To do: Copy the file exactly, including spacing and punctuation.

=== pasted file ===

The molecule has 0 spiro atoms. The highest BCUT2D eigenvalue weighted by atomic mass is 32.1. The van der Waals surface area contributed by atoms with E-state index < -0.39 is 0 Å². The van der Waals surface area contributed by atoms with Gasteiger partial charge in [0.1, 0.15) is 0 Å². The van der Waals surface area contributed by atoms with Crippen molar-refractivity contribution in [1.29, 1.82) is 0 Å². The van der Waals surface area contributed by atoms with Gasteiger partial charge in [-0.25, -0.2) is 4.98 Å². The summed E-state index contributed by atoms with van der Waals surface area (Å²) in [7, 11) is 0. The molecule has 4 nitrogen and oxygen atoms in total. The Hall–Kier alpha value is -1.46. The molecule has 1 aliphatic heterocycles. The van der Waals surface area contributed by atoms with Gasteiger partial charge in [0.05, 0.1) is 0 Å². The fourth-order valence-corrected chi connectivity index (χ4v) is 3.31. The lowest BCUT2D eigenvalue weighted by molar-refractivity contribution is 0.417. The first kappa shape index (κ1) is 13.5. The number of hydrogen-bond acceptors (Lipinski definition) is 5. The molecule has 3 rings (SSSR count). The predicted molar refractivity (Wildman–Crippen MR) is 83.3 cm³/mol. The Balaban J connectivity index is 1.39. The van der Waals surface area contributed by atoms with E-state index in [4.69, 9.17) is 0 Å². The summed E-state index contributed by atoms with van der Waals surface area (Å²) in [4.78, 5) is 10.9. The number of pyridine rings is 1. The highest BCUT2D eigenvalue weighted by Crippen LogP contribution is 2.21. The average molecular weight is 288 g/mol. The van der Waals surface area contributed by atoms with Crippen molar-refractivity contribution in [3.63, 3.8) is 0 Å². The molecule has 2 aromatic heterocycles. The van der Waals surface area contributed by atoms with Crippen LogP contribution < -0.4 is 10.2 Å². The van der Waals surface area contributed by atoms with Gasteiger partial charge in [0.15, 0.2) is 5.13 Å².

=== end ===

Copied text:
The molecule has 0 spiro atoms. The highest BCUT2D eigenvalue weighted by atomic mass is 32.1. The van der Waals surface area contributed by atoms with E-state index < -0.39 is 0 Å². The van der Waals surface area contributed by atoms with Gasteiger partial charge in [0.1, 0.15) is 0 Å². The van der Waals surface area contributed by atoms with Crippen molar-refractivity contribution in [1.29, 1.82) is 0 Å². The van der Waals surface area contributed by atoms with Gasteiger partial charge in [-0.25, -0.2) is 4.98 Å². The summed E-state index contributed by atoms with van der Waals surface area (Å²) in [7, 11) is 0. The molecule has 4 nitrogen and oxygen atoms in total. The Hall–Kier alpha value is -1.46. The molecule has 1 aliphatic heterocycles. The van der Waals surface area contributed by atoms with Gasteiger partial charge in [0.05, 0.1) is 0 Å². The fourth-order valence-corrected chi connectivity index (χ4v) is 3.31. The lowest BCUT2D eigenvalue weighted by molar-refractivity contribution is 0.417. The first kappa shape index (κ1) is 13.5. The number of hydrogen-bond acceptors (Lipinski definition) is 5. The molecule has 3 rings (SSSR count). The predicted molar refractivity (Wildman–Crippen MR) is 83.3 cm³/mol. The Balaban J connectivity index is 1.39. The van der Waals surface area contributed by atoms with E-state index in [4.69, 9.17) is 0 Å². The summed E-state index contributed by atoms with van der Waals surface area (Å²) in [4.78, 5) is 10.9. The number of pyridine rings is 1. The highest BCUT2D eigenvalue weighted by Crippen LogP contribution is 2.21. The average molecular weight is 288 g/mol. The van der Waals surface area contributed by atoms with Crippen molar-refractivity contribution in [3.63, 3.8) is 0 Å². The molecule has 2 aromatic heterocycles. The van der Waals surface area contributed by atoms with Crippen LogP contribution < -0.4 is 10.2 Å². The van der Waals surface area contributed by atoms with Gasteiger partial charge in [0.15, 0.2) is 5.13 Å².